This is a table of what I found

 Size Leaked (GB)
 Size of Crash Dump (GB)
 ZFS pool space used (GB)
 Compression  Time to take dump (mm:ss)
 Time from panic to crash dump available (mm:ss)
 126  8.4  8.4  vmdump  01:48  06:15
 126  140  2.4  GZIP level 9
 01:47  11:39
 126  141  8.02  LZJB  01:57  07:05


Notice one thing, the compression ratio for gzip 9 is massive - 70x, so this is probably a side effect of the fact it's not real data, but probably contains some easily compressible data. The next step should be to populate the leaked memory with random data.

So what does this tel us - assuming the lack of random content isn't an issue, that for a modest hit in time take to get the dump from the dump device (7:05 vs 6:15) we get an uncompressed dump on an LZJB compressed ZFS file system while using a comparable amount of physical storage. This allows me to directly analyse the dump as soon as it's available. Great for development purposes. Is it of benefit to our customers? That's something I'd like feedback on. Please leave a comment if you see value in this being the default.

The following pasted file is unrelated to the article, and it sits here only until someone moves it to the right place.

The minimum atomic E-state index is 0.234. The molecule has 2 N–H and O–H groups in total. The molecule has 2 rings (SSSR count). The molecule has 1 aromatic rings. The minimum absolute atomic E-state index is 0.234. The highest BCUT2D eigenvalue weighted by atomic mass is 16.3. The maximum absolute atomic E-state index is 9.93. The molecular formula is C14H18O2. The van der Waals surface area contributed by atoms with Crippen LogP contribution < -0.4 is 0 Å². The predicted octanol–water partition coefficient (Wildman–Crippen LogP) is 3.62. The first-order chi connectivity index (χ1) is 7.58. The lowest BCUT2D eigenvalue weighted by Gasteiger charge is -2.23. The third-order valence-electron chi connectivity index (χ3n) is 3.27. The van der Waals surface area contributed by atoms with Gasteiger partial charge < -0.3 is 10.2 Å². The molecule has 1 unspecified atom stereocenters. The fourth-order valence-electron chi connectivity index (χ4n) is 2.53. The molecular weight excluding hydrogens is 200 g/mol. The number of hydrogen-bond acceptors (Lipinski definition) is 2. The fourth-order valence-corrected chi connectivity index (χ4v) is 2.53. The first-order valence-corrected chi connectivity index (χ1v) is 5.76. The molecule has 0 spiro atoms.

Wednesday Dec 21, 2011

Exploring ZFS options for storing crash dumps

Systems fail - for a variety of reasons, That's what keeps me in a job. When they do, you need to store data about the way it failed if you want to be able to diagnose what happened. This is what we call a crash dump. But this data consumes a large amount of space on disk. So I thought I'd explore which ZFS technologies can help reduce the overhead of storing this data.

The approach I took was to make a system (x4600M2 with 256GB memory) moderately active using the filebench benchmarking utility, available from the Solaris 11 Package repository. Then take a system panic using reboot -d, then repeat the process twice more, taking live crash dumps using savecore -L. This should generate 3 separate crash dumps, which will have some unique, and some duplicated data.

There are a number of technologies available to us.